I’m not in some sort of contest with you; I just find natural born—based upon the writings from the eras of our Constitution being written and by whom it was written, their comments on the subject—to mean two American citizen parents and born on American soil or territory (as in an embassy or military base rented lands). Changing the Constitution by fiat fits leftist fascist design, but it is anti-American in the main.
You’re right, we’re not in a contest—I apologize for using language that implied that we were.
Regarding your expanded definition of U.S. soil, federal law does not grant birthright citizenship to persons born in U.S. military bases abroad or in U.S. embassies or consulates. If a Cuban woman gives birth in the Guantanamo Bay U.S. Naval Base to a baby whose father is also a non-citizen, then the baby would not be a U.S. citizen at birth under federal law, the same as if the baby had been born outside of the base. Same goes with an embassy—if a cleaning woman gives birth in the U.S. embassy in Moscow, the baby wouldn’t be a U.S. citizen. This is because while in conversation people use terms such as “U.S. soil” or “U.S. jurisdiction” to refer to embassies and military bases abroad, such places are legally part of the sovereign territory of the foreign nation surrounding them and the only “jurisdiction” that the U.S. has is what was given to us by treaty.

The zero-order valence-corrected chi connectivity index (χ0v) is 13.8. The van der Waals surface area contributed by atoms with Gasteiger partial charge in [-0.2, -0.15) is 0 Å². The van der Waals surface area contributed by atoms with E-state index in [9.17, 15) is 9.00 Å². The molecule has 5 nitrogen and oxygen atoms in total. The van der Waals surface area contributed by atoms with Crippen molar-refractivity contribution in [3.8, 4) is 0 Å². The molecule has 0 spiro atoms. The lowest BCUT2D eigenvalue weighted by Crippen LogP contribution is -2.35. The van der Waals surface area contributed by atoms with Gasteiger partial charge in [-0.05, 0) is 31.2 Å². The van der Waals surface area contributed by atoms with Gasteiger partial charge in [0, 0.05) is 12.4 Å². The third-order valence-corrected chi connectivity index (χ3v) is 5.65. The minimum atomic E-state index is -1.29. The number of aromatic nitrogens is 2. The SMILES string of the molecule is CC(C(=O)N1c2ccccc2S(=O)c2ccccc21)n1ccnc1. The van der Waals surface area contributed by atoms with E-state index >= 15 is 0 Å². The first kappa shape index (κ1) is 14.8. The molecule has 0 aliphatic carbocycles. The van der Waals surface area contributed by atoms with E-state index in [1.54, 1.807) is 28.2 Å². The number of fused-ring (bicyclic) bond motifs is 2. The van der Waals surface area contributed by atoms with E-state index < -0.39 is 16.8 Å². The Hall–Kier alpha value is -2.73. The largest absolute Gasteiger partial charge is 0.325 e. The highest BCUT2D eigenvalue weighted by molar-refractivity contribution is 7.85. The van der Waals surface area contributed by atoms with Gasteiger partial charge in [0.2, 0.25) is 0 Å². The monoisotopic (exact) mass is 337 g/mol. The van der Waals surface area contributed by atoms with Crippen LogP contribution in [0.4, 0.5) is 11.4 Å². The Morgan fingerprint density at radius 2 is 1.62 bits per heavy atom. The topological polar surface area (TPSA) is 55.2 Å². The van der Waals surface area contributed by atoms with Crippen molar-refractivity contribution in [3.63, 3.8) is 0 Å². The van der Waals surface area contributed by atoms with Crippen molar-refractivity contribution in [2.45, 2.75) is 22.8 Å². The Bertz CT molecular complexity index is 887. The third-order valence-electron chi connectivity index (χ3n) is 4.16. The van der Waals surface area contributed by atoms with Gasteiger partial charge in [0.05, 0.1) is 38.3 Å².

Of course, if what matters is whether or not a person is a U.S. citizen at birth, irrespective of where he was born, then it doesn’t matter whether the child of U.S. citizens was born in a hospital inside or outside of the U.S. military base, since he is a U.S. citizen at birth under federal law irrespective of where he was born.